This section covers most mattresses and box springs. Here are some examples of covered products:
- Memory foam mattresses
- Adjustable air mattresses
- Low-profile box springs
- Coil Box springs
The statutes forbid the practice of refusing to sell to any individual any mattress or box spring separately. Thus, sellers should offer both:
a. Mattresses and box springs separately, with a separate price for each item
b. Mattresses and box springs in a set
Whoever violates the requirement should be fined an amount included within 50 and 100 dollars.
Louisiana Laws Revised Statutes Title 40 Section 622 set out the requirements for misbranded cosmetics. It covers the definition of misbranded cosmetics and labeling requirements.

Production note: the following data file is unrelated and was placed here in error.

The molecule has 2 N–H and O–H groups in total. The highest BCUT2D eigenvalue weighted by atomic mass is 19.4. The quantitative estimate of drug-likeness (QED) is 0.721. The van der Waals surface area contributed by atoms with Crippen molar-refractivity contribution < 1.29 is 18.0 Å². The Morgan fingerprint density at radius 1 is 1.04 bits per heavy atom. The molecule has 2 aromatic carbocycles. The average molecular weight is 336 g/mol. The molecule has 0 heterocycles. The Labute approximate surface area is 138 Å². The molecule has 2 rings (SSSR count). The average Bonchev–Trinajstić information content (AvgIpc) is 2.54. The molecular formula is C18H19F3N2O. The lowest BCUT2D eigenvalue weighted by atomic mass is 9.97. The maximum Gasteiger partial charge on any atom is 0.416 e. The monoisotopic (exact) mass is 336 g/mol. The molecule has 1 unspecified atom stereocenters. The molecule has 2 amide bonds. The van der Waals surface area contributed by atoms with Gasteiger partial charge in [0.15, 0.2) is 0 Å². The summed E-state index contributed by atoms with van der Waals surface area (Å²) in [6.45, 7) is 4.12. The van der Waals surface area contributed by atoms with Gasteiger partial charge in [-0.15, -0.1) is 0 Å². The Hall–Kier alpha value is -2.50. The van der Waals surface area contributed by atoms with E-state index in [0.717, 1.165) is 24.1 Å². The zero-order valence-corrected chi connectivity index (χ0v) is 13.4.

The statutes cover most cosmetic products, such as:
- Skin-care products
- Eye and face makeups
The statutes consider cosmetics to be misbranded if they meet the following criteria:
a. The labeling includes false or misleading information
b. The packaging is not labeled
c. The labeling information is deemed not clear enough for consumers to understand its meaning
The labeling should include at least the following information:
- Manufacturers contact information
- Quantity of the contents
- Warning statements (if applicable)
Louisiana Laws Revised Statutes Title 26 Section 901 and Title 14 Section 91.6 set out the requirements for the sale of e-cigarette in Louisiana. They cover topics such as the definition of e-cigarettes, youth access restrictions, and retail license requirements.
The statutes define an e-cigarette as any non-combustible product containing nicotine that employs heating elements to produce vapors. Here are some covered product examples:
- Electrical cigarettes
- Electronic cigars
- Electronic pipes
- Electronic cigarillos